I love Chinese New Year, but not just for the way the city I live in empties out as everyone else heads home for the holidays. And not even just for all the delicious food and the week-long holiday. I really love it because it’s like a built-in test of my January 1st New Year’s resolutions.
Chinese New Year (aka Spring Festival) is the first day of the lunar calendar, and it usually falls about 4-6 weeks after January 1st. To me, this makes it the perfect length of time to try out my new years’ resolutions and then review them over the Spring Festival break. I figure if a resolution hasn’t stuck by then, it’s not working for me, so I can either modify it or drop it altogether.
It’s also nice to reflect on how far I’ve come with resolutions that are working well, give myself a big old lashing of praise in my amazing achievement of drinking four glasses of water a day, and plan to keep up this ground-breaking change for the rest of the year! Haha well, something like that.
Since I often travel back to Australia to visit family and friends, I also like to use my return to China as a way to make a fresh start each time too. Reviewing the things that I want to change while I’m away, it somehow feels easier to come back fresh and try to make changes, like hanging up my clothes as soon as I take them off (life-changing, I know!) and being less angry with rude strangers who seem to know more about how to raise my kid than I do. Or at least coming up with some good comebacks.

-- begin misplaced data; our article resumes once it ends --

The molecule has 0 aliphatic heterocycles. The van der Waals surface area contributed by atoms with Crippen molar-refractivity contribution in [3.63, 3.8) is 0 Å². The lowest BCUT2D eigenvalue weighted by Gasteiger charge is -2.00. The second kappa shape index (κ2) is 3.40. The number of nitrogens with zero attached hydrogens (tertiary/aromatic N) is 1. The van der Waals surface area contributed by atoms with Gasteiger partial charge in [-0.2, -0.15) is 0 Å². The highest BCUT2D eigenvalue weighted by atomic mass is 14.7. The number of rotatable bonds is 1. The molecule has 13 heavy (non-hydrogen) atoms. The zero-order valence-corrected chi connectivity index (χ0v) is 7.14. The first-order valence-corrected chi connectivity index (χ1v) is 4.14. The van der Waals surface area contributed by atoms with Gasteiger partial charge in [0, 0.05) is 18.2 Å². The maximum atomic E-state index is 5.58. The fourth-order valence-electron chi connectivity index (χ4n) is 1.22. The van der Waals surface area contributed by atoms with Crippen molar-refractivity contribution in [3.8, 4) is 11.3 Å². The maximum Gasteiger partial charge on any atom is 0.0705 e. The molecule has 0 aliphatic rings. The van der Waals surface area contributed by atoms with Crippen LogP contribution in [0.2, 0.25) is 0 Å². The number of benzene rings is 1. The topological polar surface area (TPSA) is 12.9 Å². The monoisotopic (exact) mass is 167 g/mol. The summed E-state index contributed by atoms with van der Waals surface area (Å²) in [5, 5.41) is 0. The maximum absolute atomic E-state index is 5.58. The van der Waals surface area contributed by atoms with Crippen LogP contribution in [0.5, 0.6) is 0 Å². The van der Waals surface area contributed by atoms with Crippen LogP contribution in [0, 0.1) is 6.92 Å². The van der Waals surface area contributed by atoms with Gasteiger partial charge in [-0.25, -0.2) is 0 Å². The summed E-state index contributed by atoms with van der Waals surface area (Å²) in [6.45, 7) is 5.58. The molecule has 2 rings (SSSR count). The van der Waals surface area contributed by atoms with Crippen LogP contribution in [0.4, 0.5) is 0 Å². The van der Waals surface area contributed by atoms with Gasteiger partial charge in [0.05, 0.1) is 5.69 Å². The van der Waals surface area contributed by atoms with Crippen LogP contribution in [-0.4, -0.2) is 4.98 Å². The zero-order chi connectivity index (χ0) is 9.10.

Life in China can certainly be challenging with our crazy foreign ways, but there are plenty of chances to make a fresh start and ensure we’re enjoying life and happy with the choices we make each day. A few years ago, I was going through a time when many good friends were leaving or had already left China. As my group of really good friends close by started to dwindle, I realised I had closed myself off to meeting new people. I decided to try and be more open to new people, and of course it was not long after that I met my now-husband.
Even if you’re not in China, you can use the Chinese new year as a way to review the things that are important to you and see if you’re happy with how 2019 has started for you. This year, Chinese new year falls on Tuesday, February 5th. February 4th is the night to watch the Spring festival gala (Chunwan) on CCTV and see which offensive and inappropriate skits have gotten past the censors this time. I can’t wait!